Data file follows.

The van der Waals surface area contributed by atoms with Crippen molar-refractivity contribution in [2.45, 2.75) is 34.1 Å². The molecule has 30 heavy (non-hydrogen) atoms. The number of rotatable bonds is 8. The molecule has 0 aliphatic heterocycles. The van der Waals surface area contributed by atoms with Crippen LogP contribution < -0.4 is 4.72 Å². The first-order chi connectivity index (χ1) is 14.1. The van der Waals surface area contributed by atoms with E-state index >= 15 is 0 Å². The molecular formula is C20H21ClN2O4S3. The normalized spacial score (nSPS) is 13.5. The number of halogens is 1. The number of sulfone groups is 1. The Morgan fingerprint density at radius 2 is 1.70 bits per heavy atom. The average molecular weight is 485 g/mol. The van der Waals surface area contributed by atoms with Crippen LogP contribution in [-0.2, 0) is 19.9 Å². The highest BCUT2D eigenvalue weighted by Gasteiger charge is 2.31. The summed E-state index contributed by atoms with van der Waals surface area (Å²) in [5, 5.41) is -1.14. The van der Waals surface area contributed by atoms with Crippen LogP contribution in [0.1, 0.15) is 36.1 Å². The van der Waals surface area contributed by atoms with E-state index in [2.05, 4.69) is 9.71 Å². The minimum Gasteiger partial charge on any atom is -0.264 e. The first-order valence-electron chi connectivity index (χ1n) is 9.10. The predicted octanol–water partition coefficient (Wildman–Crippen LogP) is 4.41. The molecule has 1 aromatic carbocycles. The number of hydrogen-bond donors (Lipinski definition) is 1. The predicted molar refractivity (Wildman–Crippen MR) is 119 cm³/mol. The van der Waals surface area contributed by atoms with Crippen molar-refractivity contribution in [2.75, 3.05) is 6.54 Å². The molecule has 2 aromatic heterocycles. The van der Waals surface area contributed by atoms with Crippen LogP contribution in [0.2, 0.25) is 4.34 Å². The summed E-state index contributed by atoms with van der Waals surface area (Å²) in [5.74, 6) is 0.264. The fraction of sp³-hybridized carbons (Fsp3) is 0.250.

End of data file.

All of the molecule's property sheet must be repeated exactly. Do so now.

The van der Waals surface area contributed by atoms with Crippen molar-refractivity contribution in [2.45, 2.75) is 34.1 Å². The molecule has 30 heavy (non-hydrogen) atoms. The number of rotatable bonds is 8. The molecule has 0 aliphatic heterocycles. The van der Waals surface area contributed by atoms with Crippen LogP contribution < -0.4 is 4.72 Å². The first-order chi connectivity index (χ1) is 14.1. The van der Waals surface area contributed by atoms with E-state index >= 15 is 0 Å². The molecular formula is C20H21ClN2O4S3. The normalized spacial score (nSPS) is 13.5. The number of halogens is 1. The number of sulfone groups is 1. The Morgan fingerprint density at radius 2 is 1.70 bits per heavy atom. The average molecular weight is 485 g/mol. The van der Waals surface area contributed by atoms with Crippen LogP contribution in [-0.2, 0) is 19.9 Å². The highest BCUT2D eigenvalue weighted by Gasteiger charge is 2.31. The summed E-state index contributed by atoms with van der Waals surface area (Å²) in [5, 5.41) is -1.14. The van der Waals surface area contributed by atoms with Crippen LogP contribution in [0.1, 0.15) is 36.1 Å². The van der Waals surface area contributed by atoms with E-state index in [2.05, 4.69) is 9.71 Å². The minimum Gasteiger partial charge on any atom is -0.264 e. The first-order valence-electron chi connectivity index (χ1n) is 9.10. The predicted octanol–water partition coefficient (Wildman–Crippen LogP) is 4.41. The molecule has 1 aromatic carbocycles. The number of hydrogen-bond donors (Lipinski definition) is 1. The predicted molar refractivity (Wildman–Crippen MR) is 119 cm³/mol. The van der Waals surface area contributed by atoms with Crippen molar-refractivity contribution in [2.75, 3.05) is 6.54 Å². The molecule has 2 aromatic heterocycles. The van der Waals surface area contributed by atoms with Crippen LogP contribution in [0.2, 0.25) is 4.34 Å². The summed E-state index contributed by atoms with van der Waals surface area (Å²) in [5.74, 6) is 0.264. The fraction of sp³-hybridized carbons (Fsp3) is 0.250.